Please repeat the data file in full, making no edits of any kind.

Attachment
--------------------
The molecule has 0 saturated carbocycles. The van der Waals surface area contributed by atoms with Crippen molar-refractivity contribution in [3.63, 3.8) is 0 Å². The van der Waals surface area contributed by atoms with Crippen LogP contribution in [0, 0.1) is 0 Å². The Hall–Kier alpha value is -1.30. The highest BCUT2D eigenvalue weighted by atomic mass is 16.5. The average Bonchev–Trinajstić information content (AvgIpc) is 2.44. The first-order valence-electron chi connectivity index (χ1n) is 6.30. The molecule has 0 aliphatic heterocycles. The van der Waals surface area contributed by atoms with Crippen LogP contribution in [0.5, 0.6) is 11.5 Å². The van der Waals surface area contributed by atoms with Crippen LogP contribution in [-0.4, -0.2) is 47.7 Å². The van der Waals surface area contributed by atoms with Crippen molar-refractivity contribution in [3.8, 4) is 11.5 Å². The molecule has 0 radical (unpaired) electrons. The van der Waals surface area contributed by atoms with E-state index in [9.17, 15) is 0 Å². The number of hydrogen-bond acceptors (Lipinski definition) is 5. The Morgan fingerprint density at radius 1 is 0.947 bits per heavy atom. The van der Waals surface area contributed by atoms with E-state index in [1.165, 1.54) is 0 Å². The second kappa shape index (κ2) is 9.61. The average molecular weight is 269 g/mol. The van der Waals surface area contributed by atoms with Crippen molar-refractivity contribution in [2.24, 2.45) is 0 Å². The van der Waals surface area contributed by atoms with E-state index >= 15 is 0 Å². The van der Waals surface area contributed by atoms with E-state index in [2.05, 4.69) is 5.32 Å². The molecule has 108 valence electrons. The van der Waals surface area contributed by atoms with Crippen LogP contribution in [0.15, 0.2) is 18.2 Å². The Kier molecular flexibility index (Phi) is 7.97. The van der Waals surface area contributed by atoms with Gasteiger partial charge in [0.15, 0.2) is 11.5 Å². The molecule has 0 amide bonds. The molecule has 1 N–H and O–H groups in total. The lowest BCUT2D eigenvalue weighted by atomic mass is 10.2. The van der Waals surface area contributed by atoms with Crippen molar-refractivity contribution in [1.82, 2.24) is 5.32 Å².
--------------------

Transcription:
The molecule has 0 saturated carbocycles. The van der Waals surface area contributed by atoms with Crippen molar-refractivity contribution in [3.63, 3.8) is 0 Å². The van der Waals surface area contributed by atoms with Crippen LogP contribution in [0, 0.1) is 0 Å². The Hall–Kier alpha value is -1.30. The highest BCUT2D eigenvalue weighted by atomic mass is 16.5. The average Bonchev–Trinajstić information content (AvgIpc) is 2.44. The first-order valence-electron chi connectivity index (χ1n) is 6.30. The molecule has 0 aliphatic heterocycles. The van der Waals surface area contributed by atoms with Crippen LogP contribution in [0.5, 0.6) is 11.5 Å². The van der Waals surface area contributed by atoms with Crippen LogP contribution in [-0.4, -0.2) is 47.7 Å². The van der Waals surface area contributed by atoms with Crippen molar-refractivity contribution in [3.8, 4) is 11.5 Å². The molecule has 0 radical (unpaired) electrons. The van der Waals surface area contributed by atoms with E-state index in [9.17, 15) is 0 Å². The number of hydrogen-bond acceptors (Lipinski definition) is 5. The Morgan fingerprint density at radius 1 is 0.947 bits per heavy atom. The van der Waals surface area contributed by atoms with E-state index in [1.165, 1.54) is 0 Å². The second kappa shape index (κ2) is 9.61. The average molecular weight is 269 g/mol. The van der Waals surface area contributed by atoms with Crippen molar-refractivity contribution in [2.24, 2.45) is 0 Å². The van der Waals surface area contributed by atoms with E-state index >= 15 is 0 Å². The van der Waals surface area contributed by atoms with E-state index in [2.05, 4.69) is 5.32 Å². The molecule has 108 valence electrons. The van der Waals surface area contributed by atoms with Crippen LogP contribution in [0.15, 0.2) is 18.2 Å². The Kier molecular flexibility index (Phi) is 7.97. The van der Waals surface area contributed by atoms with Gasteiger partial charge in [0.15, 0.2) is 11.5 Å². The molecule has 0 amide bonds. The molecule has 1 N–H and O–H groups in total. The lowest BCUT2D eigenvalue weighted by atomic mass is 10.2. The van der Waals surface area contributed by atoms with Crippen molar-refractivity contribution in [1.82, 2.24) is 5.32 Å².